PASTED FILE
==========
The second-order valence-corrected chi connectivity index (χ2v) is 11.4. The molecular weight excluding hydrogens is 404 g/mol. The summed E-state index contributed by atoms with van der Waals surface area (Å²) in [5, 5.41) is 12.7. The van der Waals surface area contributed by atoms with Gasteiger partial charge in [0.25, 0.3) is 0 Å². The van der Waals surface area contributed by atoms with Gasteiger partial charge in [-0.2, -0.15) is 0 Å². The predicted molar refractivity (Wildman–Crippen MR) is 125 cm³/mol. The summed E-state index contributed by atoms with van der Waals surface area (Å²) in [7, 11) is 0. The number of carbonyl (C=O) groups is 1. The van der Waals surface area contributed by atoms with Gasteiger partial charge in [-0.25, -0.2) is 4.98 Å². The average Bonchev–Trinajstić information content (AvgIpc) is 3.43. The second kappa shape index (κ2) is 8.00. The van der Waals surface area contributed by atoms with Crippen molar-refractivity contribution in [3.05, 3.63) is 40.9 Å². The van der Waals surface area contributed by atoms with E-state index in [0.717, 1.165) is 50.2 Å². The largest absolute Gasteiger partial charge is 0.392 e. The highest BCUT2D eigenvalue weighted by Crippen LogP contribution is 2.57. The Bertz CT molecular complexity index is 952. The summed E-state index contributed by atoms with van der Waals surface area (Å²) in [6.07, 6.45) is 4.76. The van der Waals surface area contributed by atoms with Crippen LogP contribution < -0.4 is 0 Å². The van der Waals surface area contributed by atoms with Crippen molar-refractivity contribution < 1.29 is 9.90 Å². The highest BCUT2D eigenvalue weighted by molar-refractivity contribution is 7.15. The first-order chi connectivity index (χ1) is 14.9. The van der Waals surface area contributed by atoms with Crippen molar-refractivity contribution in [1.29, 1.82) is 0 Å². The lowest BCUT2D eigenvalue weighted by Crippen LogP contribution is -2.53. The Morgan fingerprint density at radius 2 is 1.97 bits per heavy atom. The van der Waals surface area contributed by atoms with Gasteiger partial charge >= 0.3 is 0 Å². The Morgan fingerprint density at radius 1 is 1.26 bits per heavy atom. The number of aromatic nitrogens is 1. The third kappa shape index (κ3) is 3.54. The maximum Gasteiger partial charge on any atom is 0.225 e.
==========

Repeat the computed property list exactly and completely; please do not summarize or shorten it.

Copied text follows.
The second-order valence-corrected chi connectivity index (χ2v) is 11.4. The molecular weight excluding hydrogens is 404 g/mol. The summed E-state index contributed by atoms with van der Waals surface area (Å²) in [5, 5.41) is 12.7. The van der Waals surface area contributed by atoms with Gasteiger partial charge in [0.25, 0.3) is 0 Å². The van der Waals surface area contributed by atoms with Gasteiger partial charge in [-0.2, -0.15) is 0 Å². The predicted molar refractivity (Wildman–Crippen MR) is 125 cm³/mol. The summed E-state index contributed by atoms with van der Waals surface area (Å²) in [7, 11) is 0. The number of carbonyl (C=O) groups is 1. The van der Waals surface area contributed by atoms with Gasteiger partial charge in [-0.25, -0.2) is 4.98 Å². The average Bonchev–Trinajstić information content (AvgIpc) is 3.43. The second kappa shape index (κ2) is 8.00. The van der Waals surface area contributed by atoms with Crippen molar-refractivity contribution in [3.05, 3.63) is 40.9 Å². The van der Waals surface area contributed by atoms with E-state index in [0.717, 1.165) is 50.2 Å². The largest absolute Gasteiger partial charge is 0.392 e. The highest BCUT2D eigenvalue weighted by Crippen LogP contribution is 2.57. The Bertz CT molecular complexity index is 952. The summed E-state index contributed by atoms with van der Waals surface area (Å²) in [6.07, 6.45) is 4.76. The van der Waals surface area contributed by atoms with Crippen LogP contribution < -0.4 is 0 Å². The van der Waals surface area contributed by atoms with Crippen molar-refractivity contribution < 1.29 is 9.90 Å². The highest BCUT2D eigenvalue weighted by molar-refractivity contribution is 7.15. The first-order chi connectivity index (χ1) is 14.9. The van der Waals surface area contributed by atoms with Crippen molar-refractivity contribution in [1.29, 1.82) is 0 Å². The lowest BCUT2D eigenvalue weighted by Crippen LogP contribution is -2.53. The Morgan fingerprint density at radius 2 is 1.97 bits per heavy atom. The van der Waals surface area contributed by atoms with Gasteiger partial charge >= 0.3 is 0 Å². The Morgan fingerprint density at radius 1 is 1.26 bits per heavy atom. The number of aromatic nitrogens is 1. The third kappa shape index (κ3) is 3.54. The maximum Gasteiger partial charge on any atom is 0.225 e.